overview of how I switch and manage tmux sessions

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๐Ÿ‘† give it a directory, it will ask for input to which project and start a new named session in that directory.

Note that starting from outside currently does not start in a split layout like it does when starting from within tmux. I am still playing with this, but generally, I want my terminal session to be plain when I first start my terminal. I usually am starting work after the first default session.

๐Ÿค” I still use both fzy and fzf. It probably doesn't make sense to use both, but I am currently giving fzy a try.


tmux choose-tree

By default, tmux comes with a tmux choose-tree command bound to prefix+w, which opens in full screen. The upper section of the screen will show every window opened. While selected, you can show the splits in each window by hitting l, or fold it with h. You can search for a session name by hitting /.

jump to existing sessions with prefix+w

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# ~/.tmux.conf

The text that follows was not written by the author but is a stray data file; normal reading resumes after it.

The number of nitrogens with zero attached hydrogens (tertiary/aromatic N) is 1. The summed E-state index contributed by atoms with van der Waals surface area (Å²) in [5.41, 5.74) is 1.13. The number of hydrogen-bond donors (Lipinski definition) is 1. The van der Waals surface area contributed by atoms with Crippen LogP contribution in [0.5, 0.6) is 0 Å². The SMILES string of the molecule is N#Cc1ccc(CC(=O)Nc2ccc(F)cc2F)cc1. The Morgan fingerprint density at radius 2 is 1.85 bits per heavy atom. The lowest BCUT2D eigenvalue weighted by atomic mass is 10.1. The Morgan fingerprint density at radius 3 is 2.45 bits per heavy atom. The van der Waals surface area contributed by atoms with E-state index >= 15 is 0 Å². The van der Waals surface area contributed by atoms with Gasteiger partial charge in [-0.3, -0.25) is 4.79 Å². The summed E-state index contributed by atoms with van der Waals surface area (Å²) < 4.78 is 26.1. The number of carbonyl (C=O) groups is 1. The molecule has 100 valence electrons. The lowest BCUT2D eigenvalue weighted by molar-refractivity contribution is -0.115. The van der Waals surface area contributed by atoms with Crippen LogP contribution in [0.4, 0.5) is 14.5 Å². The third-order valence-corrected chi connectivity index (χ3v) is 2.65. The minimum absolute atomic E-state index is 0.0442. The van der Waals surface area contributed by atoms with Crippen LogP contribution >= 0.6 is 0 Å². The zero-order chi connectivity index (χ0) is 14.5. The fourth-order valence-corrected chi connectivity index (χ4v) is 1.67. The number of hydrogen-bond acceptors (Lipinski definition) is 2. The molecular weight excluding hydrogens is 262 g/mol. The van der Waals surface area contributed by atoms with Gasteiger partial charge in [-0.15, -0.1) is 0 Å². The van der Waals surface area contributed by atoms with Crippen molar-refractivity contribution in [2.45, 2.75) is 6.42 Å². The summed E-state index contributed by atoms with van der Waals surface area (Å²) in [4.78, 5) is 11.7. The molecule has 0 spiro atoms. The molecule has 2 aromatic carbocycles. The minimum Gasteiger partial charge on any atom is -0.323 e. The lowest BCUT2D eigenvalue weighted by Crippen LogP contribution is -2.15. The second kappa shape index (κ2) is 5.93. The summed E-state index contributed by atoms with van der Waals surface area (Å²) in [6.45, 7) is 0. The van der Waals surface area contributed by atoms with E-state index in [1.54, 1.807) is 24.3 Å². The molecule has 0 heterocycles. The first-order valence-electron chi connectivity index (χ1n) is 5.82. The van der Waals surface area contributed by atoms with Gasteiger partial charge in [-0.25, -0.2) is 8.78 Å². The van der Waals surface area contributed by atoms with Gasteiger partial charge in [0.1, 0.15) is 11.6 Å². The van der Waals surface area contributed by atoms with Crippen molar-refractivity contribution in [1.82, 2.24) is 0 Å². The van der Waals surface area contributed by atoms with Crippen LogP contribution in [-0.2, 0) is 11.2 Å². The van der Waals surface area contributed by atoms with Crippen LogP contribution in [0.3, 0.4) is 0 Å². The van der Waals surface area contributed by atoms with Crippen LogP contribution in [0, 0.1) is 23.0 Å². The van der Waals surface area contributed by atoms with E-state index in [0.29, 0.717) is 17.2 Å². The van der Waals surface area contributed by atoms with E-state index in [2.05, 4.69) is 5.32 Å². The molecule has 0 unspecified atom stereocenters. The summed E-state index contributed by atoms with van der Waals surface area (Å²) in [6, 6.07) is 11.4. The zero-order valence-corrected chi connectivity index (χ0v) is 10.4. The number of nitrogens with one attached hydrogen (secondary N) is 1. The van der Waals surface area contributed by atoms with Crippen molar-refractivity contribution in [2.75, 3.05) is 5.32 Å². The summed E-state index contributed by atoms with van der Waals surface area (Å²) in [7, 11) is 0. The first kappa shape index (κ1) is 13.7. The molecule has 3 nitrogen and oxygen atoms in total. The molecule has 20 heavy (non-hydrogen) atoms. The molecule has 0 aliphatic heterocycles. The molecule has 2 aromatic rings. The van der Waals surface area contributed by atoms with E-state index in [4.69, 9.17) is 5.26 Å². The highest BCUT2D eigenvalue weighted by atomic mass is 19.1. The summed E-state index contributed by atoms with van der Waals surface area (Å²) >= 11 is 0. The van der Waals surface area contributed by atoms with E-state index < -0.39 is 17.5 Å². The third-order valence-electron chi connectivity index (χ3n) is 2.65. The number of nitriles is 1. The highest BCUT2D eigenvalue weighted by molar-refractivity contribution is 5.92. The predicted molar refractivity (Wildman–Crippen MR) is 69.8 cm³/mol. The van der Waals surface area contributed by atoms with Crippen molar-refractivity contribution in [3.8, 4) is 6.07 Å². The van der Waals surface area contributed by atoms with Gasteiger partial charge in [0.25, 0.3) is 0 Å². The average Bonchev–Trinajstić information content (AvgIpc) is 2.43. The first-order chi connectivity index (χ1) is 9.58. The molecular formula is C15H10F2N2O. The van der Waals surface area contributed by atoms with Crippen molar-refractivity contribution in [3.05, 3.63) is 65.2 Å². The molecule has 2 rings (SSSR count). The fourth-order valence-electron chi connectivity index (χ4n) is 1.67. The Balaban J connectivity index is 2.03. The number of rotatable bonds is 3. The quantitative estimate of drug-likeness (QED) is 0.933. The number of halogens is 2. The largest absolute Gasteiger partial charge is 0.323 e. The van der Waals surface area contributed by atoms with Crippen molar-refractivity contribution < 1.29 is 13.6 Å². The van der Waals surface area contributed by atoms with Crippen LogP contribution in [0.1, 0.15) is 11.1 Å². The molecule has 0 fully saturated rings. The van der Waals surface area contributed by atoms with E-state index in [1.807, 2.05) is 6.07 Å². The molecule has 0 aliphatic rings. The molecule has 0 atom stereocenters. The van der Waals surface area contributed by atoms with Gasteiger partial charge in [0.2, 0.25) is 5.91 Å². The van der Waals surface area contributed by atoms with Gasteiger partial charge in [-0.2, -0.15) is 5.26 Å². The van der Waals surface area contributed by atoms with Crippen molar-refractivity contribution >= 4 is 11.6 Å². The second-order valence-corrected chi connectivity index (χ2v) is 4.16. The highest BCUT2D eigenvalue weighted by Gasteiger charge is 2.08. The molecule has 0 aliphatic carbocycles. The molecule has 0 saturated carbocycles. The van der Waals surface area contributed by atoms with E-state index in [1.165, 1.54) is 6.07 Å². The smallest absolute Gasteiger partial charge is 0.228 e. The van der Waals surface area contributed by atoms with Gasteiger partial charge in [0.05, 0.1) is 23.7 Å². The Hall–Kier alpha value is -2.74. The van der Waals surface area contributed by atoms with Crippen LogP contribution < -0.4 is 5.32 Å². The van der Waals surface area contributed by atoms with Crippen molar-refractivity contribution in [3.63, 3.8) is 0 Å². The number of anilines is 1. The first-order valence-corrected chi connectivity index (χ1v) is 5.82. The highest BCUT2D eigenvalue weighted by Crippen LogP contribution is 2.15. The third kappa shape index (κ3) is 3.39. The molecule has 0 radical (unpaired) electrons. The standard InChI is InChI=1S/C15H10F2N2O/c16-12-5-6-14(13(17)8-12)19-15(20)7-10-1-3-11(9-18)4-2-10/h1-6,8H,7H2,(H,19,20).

# expanded to show all splits
bind s choose-tree
# simpler window to show only sessions
bind S choose-session

Keybindings in choose-tree/choose-session

The default keybindings of the tmux choose-tree and choose-session that I use are listed below. J/K are very intuitive, but I just learned about h,l,/. When I do use one of these, the / (search) can be super helpful to find sessions/windows faster.


prefix+c-w prefix+c-g

open a project

I have set up to make it easy to open my non-work projects (in my ~/git directory) and my work projects (in my ~/work directory). I bound prefix+c-g and prefix+c-w to open a new session in their respective directories. I like mapping common prefix commands with control to keep my pinky mashed on that control key.

# ~/.tmux.conf

bind C-w new-window -n "work-session-picker" "ta ~/work"
bind C-g new-window -n "git-session-picker" "ta ~/git"

create a new session from my ~/git directory

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jump to session

Now that I have ta rocking with a good create or attach setup, I am rarely toggling through a list of running sessions, but I am doing it with prefix+c-j when I do it. Keeping my finger on control and pressing <space>+j. This keybinding uses fzf to fuzzy match to an existing session and attach.

bind C-j new-window -n "session-switcher" "tmux list-sessions | sed -E 's/:.*$//' | grep -v \"^$(tmux display-message -p '#S')\$\" | fzf --reverse | xargs tmux switch-client -t"

jump to existing sessions with prefix+c-j

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Next and Previous sessions. This is super handy when working with under 3 sessions to be able to cycle through sessions holding shift+alt and pressing n or p.

jump to next or previous sessions with m-N or m-P

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time to clean up